There was the 14th Law Commission, which was headed by M. C. Setalwad. He published a report but nothing much happened as a consequence. In 1959, there was an international commission, where the persons who required Legal Aid were described as ‘limited persons’ comprising of women, children and poor, who were to be beneficiaries of legal service to be provided by the government.
Then again, there was some passage of time and in 1973, the Justice Krishna Iyer committee was constituted to go into this question.
Eventually in 1976, the Directive Principles of state policy, which is part of our Constitution, was amended by the insertion of Article 39A where providing legal aid or legal service to those entitled it was seen as part of the solemn duty of the sovereign towards all persons who were residents in India.

If you look at Article 22 of the Constitution and 304 of the Criminal Procedure Code, it does provide for legal aid and/ or legal service to be provided to the accused, free of cost by the government to defend them in the criminal case against them. After the 1976 amendment of the Constitution, Justice P. N. Bhagwati of the Supreme Court took upon himself the task of drafting a legislation for that for this purpose.

Eventually, this legislation came through and was enacted as the Legal Services Authority act 1987 which is still in force. I am chairperson of the state Legal Services Authority created by that act. The State Legal Services Authority act 1987 creates three institutions. One is the central authority. Another is the state authority, and then the district level Legal Services Authority. In addition to that, there is a Supreme court Legal Services Committee, a High court Legal Services Committee and various agencies and many institutions for the purpose of implementation of the aims and objects of the Act.

Now, there are many purposes of the Act, the foremost of which is to make the people aware of their legal rights. Secondly rendering legal aid to the persons entitled. The persons who are entitled to legal aid are described in Section 12 of the Act as persons belonging to the schedule caste and tribe, women and child, physically, mentally or otherwise disabled and so on. Legal service is rendered free of charge in respect of litigations in any court, below Supreme Court, to persons with an annual income below Rs.15,000 and in respect of litigation, in the Supreme Court, to persons having income of less than Rs.50,000. Now, this legal service, or aid is for these purposes, to obtain legal advice, to draft pleadings, for filing in court for preparation of paper books in appeal to obtain certified copies of the orders and also to obtain legal advice from legal practitioners.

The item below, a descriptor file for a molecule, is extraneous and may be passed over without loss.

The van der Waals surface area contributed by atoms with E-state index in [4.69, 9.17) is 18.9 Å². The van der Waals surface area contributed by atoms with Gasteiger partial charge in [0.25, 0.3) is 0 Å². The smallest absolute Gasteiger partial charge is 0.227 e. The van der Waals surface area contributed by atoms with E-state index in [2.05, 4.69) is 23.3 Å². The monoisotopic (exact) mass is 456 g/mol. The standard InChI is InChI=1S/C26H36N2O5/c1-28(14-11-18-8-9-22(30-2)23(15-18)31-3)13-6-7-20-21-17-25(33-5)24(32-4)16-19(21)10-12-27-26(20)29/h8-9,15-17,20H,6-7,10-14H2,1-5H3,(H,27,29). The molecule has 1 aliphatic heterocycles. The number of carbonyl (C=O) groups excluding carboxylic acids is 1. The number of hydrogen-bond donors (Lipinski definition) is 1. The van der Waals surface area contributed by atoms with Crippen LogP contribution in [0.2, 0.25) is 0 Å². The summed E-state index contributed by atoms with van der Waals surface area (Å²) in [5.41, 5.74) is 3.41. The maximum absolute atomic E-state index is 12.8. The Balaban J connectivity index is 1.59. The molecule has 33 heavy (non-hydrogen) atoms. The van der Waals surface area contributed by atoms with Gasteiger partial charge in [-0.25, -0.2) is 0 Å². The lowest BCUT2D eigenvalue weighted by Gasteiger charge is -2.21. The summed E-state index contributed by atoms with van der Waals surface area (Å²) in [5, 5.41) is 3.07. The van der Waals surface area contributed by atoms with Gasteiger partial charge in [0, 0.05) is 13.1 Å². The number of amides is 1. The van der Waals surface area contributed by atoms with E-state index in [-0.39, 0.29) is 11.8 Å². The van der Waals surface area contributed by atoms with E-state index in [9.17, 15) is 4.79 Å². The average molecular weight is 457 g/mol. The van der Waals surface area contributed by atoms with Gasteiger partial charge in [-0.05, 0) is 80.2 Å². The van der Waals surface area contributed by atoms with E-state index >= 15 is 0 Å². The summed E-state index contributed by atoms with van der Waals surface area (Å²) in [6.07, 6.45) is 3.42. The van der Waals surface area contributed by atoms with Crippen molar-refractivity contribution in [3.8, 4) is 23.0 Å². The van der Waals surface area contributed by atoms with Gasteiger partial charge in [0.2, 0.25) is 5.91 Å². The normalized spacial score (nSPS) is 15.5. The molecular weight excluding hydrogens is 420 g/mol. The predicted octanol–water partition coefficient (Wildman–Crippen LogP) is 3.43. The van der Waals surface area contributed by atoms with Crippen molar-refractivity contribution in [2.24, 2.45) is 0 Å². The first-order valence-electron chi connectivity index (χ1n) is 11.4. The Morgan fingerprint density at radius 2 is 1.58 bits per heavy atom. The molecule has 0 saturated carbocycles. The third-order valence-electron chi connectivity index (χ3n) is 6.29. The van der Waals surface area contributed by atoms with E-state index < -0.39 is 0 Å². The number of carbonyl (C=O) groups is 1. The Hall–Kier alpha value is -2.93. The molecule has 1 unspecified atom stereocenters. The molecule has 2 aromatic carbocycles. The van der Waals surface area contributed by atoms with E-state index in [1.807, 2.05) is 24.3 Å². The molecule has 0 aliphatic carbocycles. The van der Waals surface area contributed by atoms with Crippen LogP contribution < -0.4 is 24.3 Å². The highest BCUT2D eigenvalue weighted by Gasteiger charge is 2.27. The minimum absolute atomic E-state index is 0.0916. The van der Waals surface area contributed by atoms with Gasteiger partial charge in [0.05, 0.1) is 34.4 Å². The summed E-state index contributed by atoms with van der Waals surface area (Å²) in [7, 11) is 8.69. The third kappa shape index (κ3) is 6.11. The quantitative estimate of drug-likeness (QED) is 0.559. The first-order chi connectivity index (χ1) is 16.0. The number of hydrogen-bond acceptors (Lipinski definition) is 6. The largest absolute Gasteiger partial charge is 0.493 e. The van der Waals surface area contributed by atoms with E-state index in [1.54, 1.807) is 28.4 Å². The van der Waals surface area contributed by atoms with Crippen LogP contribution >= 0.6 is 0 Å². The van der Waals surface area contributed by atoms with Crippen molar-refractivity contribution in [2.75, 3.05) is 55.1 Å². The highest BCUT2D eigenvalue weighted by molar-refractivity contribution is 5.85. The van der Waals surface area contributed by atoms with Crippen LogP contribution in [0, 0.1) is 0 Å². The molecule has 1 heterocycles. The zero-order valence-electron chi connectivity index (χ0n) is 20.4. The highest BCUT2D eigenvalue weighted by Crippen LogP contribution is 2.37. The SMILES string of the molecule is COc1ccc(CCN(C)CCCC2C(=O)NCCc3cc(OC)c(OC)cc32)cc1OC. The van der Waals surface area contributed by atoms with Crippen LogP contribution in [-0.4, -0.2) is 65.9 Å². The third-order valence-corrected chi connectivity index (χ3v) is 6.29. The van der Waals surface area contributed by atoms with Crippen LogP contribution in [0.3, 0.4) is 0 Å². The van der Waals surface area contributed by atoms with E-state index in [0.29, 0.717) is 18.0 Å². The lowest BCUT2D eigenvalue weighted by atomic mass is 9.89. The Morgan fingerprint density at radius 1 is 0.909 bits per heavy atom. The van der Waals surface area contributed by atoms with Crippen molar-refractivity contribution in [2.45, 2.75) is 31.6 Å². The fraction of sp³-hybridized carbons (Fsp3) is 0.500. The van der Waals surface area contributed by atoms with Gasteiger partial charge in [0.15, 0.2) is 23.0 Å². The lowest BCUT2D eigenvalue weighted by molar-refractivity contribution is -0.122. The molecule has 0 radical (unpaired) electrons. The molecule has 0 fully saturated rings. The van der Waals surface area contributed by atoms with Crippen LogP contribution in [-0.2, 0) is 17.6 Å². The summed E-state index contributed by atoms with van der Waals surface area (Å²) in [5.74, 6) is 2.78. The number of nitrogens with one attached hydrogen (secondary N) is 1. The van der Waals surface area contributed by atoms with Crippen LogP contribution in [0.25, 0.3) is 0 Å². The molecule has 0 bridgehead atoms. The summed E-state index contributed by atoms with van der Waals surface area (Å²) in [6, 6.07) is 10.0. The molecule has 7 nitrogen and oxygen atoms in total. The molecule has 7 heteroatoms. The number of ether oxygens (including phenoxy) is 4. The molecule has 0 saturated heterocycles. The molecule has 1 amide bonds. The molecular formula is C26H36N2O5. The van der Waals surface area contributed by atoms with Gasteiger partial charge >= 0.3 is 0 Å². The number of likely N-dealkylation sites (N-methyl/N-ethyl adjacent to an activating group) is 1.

A very useful purpose which is being served by all these institutions is to hold Lok Adalats all over the country. There was one Lok Adalat which was held yesterday. They are held on specified days of the year, where respective disputes, which have a chance of settlement as certified by the court or on the application by the parties, are referred to a committee of judges. The settlement, if arrived at, is treated as an award and that award can be enforced in a court of law, like a decree or order.

Now this is a great achievement in lowering the pendency of cases in the country and minimizing the cost of litigation. If the matter is amicably settled before a Lok Adalat, the court fee paid is returned to the parties.